New Delhi: The mobile phone is enabling people at the bottom of the pyramid such as balloon sellers and water melon vendors to do business in a wider geography. While the former reaches out to a potential market much faster because of the timely information he gets about crowd gatherings on his cell phone, the latter isn’t worried any more about the nine-month-long off-season as he can easily find alternative work as a repairman.

Rural folk are subscribing to mobile services in larger numbers than their urban counterparts

According to data on rural telephony compiled by the Telecom Regulatory Authority of India (TRAI), rural folk are subscribing to mobile services in larger numbers than their urban counterparts. Rural connections stood at 39.46 million in June 2007, or 21.31% of the national subscriber base of 185 million achieved that month.

Little wonder then, that mobile penetration in rural areas was the highlight of discussions at the Telecom CEO Conclave, held in New Delhi recently. The subject was part of the overall deliberations on the projected expansion of the mobile phone network to 500 million subscribers by 2010.

Video would be the most popular and relevant application in the rural telecom scenario and mobile service providers must go for multiple uses of the mobile based on a combination of voice and video, leading telecom executives asserted at the conclave.

“In the rural context, it would be voice messaging, not SMS, that would be popular" said K Sridhara, member-technology, Department of Telecommunicatons (DoT). He rejected the contention that rural users are too poor to pay for mobile services, quoting his own personal observations in remote areas.

In order to provide affordable services in the face of expected fall in average revenue per unit (ARPU) and high cost of capital equipment and operation, telecom service providers must treat their service “as a destination, not a gateway" said Stefen Rust, global head of marketing & strategic development, Sun Microsystems Inc.

Suggesting a solution to the problem of raising per user revenue in rural areas, Rust called for “moving the aggregation of content on to the platform of the networks to enable rural users to access a wide range of services that gave end user value in the rural context Java had made this possible" he added.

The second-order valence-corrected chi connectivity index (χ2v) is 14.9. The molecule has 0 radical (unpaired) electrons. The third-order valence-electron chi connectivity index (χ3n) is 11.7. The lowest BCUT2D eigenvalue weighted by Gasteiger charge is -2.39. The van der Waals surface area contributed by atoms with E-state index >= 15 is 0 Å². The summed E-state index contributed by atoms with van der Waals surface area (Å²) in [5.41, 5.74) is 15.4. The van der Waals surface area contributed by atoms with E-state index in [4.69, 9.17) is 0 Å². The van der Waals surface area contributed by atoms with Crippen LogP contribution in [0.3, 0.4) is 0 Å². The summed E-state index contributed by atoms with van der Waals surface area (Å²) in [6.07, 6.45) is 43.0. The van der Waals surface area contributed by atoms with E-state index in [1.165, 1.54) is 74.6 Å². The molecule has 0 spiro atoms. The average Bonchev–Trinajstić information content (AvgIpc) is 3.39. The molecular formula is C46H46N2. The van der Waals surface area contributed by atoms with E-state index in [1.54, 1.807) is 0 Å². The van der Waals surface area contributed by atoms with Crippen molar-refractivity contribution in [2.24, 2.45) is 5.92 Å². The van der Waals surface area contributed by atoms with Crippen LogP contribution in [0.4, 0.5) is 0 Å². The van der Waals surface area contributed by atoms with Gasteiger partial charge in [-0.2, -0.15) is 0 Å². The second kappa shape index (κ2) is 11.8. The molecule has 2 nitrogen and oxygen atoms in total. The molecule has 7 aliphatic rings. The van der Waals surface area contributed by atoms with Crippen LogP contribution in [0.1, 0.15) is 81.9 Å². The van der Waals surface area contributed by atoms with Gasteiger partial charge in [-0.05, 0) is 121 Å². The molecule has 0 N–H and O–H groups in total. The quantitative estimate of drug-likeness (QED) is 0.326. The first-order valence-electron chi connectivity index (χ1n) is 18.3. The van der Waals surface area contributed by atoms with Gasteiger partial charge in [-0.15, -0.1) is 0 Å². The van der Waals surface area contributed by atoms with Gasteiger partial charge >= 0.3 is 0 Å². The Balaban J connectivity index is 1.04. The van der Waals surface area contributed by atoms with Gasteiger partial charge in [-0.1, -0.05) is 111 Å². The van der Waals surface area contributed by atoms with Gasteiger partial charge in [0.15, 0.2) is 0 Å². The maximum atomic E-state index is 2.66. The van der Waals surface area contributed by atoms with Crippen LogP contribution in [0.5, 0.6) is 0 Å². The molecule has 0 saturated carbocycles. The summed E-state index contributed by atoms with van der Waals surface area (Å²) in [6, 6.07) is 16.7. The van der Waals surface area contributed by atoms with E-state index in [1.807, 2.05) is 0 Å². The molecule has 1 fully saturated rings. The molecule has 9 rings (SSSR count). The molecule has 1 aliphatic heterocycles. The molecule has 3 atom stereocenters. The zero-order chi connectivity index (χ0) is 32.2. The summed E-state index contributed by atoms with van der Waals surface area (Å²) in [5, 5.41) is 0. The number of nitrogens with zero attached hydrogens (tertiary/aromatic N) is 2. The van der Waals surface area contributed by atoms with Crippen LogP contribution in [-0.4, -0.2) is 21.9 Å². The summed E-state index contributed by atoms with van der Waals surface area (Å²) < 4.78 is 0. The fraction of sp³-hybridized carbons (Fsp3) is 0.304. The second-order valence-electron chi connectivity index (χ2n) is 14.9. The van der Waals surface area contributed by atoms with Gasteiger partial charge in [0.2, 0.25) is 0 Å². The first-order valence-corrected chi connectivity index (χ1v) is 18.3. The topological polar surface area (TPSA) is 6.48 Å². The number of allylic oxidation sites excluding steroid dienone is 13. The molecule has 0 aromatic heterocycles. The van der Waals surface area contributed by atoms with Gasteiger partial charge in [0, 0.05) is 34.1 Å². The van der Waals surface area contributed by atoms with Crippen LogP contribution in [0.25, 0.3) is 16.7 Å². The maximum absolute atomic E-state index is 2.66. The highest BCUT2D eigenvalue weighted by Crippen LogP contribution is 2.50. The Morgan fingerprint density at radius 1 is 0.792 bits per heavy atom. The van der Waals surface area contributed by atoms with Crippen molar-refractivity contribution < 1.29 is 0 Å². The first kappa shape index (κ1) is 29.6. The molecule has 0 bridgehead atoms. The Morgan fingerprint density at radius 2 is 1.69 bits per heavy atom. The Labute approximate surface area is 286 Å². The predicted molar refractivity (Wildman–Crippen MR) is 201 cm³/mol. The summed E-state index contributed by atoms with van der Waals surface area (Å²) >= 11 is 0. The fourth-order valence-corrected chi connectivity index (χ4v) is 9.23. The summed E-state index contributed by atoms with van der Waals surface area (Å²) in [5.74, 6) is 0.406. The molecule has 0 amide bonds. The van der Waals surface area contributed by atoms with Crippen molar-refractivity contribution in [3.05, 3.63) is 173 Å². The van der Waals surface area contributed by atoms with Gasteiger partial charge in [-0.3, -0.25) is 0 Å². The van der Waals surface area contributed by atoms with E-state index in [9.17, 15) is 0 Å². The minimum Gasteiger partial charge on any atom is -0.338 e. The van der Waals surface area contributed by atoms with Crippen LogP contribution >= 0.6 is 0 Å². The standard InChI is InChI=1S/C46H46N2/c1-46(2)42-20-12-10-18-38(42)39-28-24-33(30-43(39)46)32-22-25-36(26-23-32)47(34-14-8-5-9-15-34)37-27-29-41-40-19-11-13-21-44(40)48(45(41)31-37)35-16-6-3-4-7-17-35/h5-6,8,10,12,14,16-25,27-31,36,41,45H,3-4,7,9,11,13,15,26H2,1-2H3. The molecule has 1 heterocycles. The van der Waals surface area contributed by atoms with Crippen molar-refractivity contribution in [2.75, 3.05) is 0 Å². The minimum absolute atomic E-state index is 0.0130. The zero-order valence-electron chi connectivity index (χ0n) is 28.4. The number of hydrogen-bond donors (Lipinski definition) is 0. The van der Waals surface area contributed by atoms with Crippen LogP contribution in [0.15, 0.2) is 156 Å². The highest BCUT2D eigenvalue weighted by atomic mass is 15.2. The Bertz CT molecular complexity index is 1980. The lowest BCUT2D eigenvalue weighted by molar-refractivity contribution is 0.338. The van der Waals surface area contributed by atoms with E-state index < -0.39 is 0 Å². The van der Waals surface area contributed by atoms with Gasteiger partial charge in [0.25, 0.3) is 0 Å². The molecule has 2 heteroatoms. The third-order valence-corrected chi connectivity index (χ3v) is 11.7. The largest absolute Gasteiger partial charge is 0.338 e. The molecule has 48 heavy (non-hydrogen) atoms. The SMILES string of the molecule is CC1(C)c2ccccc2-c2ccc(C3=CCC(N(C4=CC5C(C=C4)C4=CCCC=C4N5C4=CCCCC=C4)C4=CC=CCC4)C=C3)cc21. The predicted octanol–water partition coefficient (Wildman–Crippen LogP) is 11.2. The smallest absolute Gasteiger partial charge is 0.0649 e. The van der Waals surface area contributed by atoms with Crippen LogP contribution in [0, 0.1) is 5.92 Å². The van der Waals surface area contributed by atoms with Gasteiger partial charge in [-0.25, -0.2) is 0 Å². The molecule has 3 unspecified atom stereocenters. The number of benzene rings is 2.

To overcome falling ARPU in the rural context, both volume game and additional services like advertisements should be pursued so that service to the user would be economic at a very low cost to him. Indian manufacturers plan long-term for the right product through adequate investment in R&D, Shridhara added.

In Taiwan they were focusing on the futuristic WiMax putting almost a fourth of their R&D funds in that development.

While admitting the tremendous challenge that telecom companies would face in the attempt to cover rural areas, all the panelists at the discussion agreed with Jagbir Singh, CTO – Mobility, Bharti Airtel Ltd that “we are positive about rural coverage". Singh however explained the difficulties operators faced in getting power connection and regular supply for the cell sites to function. Back up with solar or other sources added to the cost heavily. The low population density in rural areas necessitated more towers and higher ones that further raised costs.

Language was another problem and there were many dialects that had no alphabet. To meet these challenges Singh suggested simplifying product access, offering customer-centric solutions like popular music and hello tunes, and sharing infrastructure.

Most participants also were hopeful wireless Broadband would be a popular and relevant medium in the rural areas with UT Starcom managing director, Vijay Yadav, suggesting involvement of locals in the network job in addition to USO funding. The UT Starcom chief wanted the industry to realize the potential of the customer also becoming the producer, the Prosumer business model, as he termed it.

“The Prosumer will play a key role with villagers delivering services to urban areas over the broadband network and the urban areas doing the same to global customers," Yadav underlined the evolution of the service in the coming years. He felt that mobility was more relevant to rural areas as people had to contact markets and vendors located at distances.